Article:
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Could Tampa Bay homes survive a Category 5 storm? Building codes may provide an answer.

Building codes dictate standards for new construction projects, but they do not apply to existing buildings.
Destroyed building materials remain scattered at the Sunnyland Trailer Court on San Carlos Island at the base of the Matanzas Pass Bridge on Wednesday, Oct 5, 2022, which was mostly destroyed after Hurricane Ian made landfall last week.
Destroyed building materials remain scattered at the Sunnyland Trailer Court on San Carlos Island at the base of the Matanzas Pass Bridge on Wednesday, Oct 5, 2022, which was mostly destroyed after Hurricane Ian made landfall last week. [ DOUGLAS R. CLIFFORD | Times ]
Published Oct. 10, 2022|Updated Oct. 12, 2022

A man swimming in his dining room. An entire house floating down the street after being uprooted from its foundation. Pieces of vinyl siding and shingles littering the streets.

Faced with images of buildings that were ripped apart by Hurricane Ian just hours south of Tampa Bay, many residents here are left wondering: “Would my home have survived?”

The answer may depend heavily on when it was built.

The year 1992 was a turning point for building safety in Florida, said Kevin Garriott, building official for the city of Clearwater. After Hurricane Andrew ripped through the state that year, causing an estimated $26 billion in damage, building codes were overhauled to include stricter storm safety measures. The first statewide building code went into effect in 2002 and is updated every three years.

Building codes dictate standards for new construction projects, but they do not apply to existing buildings. Even if a building is not up to code, Garriott said most structures built after Andrew include sturdier materials and more resilient roof tie-downs.

Some Florida cities ravaged by natural disasters have had to undergo wide-scale rebuilding efforts in recent years.

Punta Gorda, which was hit hard by Hurricane Charley in 2004, fared better after Hurricane Ian than surrounding cities with older buildings, according to reporting from The Washington Post. “Charley was almost like a spring cleaning event,” Joe Schortz, a resident of Punta Gorda and owner of a local construction and remodeling business, told The Post. “Charley destroyed a lot of the older homes with the winds.”

Tampa Bay, on the other hand, has managed to avoid a major hurricane for the past century.

“This presents us with a greater proportion of older buildings that will sustain damage in the event of a major hurricane,” said Joshua Bomstein, president of Creative Contractors. Still, he added that the older housing stock may be offset by the rapid growth in the region, which has brought plenty of new construction as well.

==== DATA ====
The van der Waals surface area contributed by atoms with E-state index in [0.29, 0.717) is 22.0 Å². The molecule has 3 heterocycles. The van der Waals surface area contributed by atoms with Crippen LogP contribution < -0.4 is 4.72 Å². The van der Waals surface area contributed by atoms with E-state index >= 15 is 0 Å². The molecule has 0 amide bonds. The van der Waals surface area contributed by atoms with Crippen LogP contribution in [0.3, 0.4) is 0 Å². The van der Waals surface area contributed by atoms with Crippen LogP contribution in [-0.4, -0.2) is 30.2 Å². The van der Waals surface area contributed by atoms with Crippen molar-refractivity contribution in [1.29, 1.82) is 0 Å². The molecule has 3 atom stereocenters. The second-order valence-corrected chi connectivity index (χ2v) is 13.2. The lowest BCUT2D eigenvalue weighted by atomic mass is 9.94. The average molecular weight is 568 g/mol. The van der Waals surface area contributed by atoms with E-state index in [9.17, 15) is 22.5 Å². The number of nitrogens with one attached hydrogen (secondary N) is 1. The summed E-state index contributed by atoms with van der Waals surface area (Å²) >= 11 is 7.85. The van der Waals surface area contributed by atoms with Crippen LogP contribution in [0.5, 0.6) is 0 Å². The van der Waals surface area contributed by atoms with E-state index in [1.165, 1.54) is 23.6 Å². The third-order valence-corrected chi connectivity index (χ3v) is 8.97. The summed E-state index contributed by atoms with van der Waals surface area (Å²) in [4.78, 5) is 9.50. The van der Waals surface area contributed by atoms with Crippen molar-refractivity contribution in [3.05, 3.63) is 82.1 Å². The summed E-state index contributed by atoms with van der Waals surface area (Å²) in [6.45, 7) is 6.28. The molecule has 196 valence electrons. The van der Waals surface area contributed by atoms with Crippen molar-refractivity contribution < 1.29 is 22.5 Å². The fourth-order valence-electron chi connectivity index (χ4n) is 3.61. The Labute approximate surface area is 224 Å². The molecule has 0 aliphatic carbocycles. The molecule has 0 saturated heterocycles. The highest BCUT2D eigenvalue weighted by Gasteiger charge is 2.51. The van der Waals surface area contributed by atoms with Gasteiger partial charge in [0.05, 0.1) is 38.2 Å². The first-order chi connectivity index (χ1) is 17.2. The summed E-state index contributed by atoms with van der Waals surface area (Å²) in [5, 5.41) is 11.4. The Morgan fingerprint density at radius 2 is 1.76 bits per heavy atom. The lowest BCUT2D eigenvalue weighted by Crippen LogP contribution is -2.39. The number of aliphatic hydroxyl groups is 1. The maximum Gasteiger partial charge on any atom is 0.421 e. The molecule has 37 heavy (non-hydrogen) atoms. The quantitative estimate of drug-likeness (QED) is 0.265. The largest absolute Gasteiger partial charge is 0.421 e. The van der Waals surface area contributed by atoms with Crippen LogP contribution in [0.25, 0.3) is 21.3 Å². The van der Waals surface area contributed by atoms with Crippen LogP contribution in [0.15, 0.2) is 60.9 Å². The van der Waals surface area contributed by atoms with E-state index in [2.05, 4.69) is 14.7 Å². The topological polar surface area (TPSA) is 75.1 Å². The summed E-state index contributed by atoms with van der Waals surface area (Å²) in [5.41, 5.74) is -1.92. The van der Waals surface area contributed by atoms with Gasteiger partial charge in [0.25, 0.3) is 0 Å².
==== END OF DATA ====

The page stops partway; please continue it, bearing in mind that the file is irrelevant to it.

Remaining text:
Newer doesn’t always mean better, though.

Structures destroyed by Hurricane Ian remain on Fort Myers Beach on Tuesday, Oct 4, 2022.
Structures destroyed by Hurricane Ian remain on Fort Myers Beach on Tuesday, Oct 4, 2022. [ DOUGLAS R. CLIFFORD | Times ]

“Maintenance plays a huge role,” said Garriott. A building constructed five years ago that’s been completely neglected may fare much worse than one built 50 years ago that’s been kept in impeccable shape.

There are several ways to retrofit older buildings and bring them up to code — adding modern doors and windows, replacing the roof, fortifying the existing frame with concrete and steel. Still, these improvements can be costly and time-consuming. They also only account for damage caused by hurricane-force winds, not storm surge flooding.

Rather than trying to address the problem on an individual basis, Jason Jensen, principal of Wannemacher Jensen Architects and incoming chairperson for the St. Petersburg Area Chamber of Commerce, said local governments need to explore community-wide solutions.

This could include large infrastructural projects, like installing seawalls or raising roads. It could also mean providing incentives for owners to redevelop.

“If your building was built 50 years ago, what would make you want to rebuild?” he said. “Is it allowing you to do more on the site if you build new? Or giving you a tax break if you build new?”

Building safety is as much about where you build as how you build, said Robert MacLeod, director of the School of Architecture & Community Design at the University of South Florida.

Buildings located on the water or directly in the floodplain face the greatest threat. As climate change poses an increasing risk to coastal communities, MacLeod said, municipalities and developers in Florida need to seriously reconsider building in these areas.

“I don’t think we can rely on building codes to solve this problem,” he said. “We have to build with a certain respect for the reality of the environment. Nature is undefeated. It has never lost and it won’t.”

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Tampa Bay Times Hurricane Ian coverage

HOW TO HELP: Where to donate or volunteer to help Hurricane Ian victims.

FEMA: Floridians hurt by Ian can now apply for FEMA assistance. Here’s how.

THE STORM HAS PASSED: Now what? Safety tips for returning home.

POST-STORM QUESTIONS: After Hurricane Ian, how to get help with fallen trees, food, damaged shelter.

WEATHER EFFECTS: Hurricane Ian was supposed to slam Tampa Bay head on. What happened?

MORE STORM COVERAGE: Get ready and stay informed at tampabay.com/hurricane.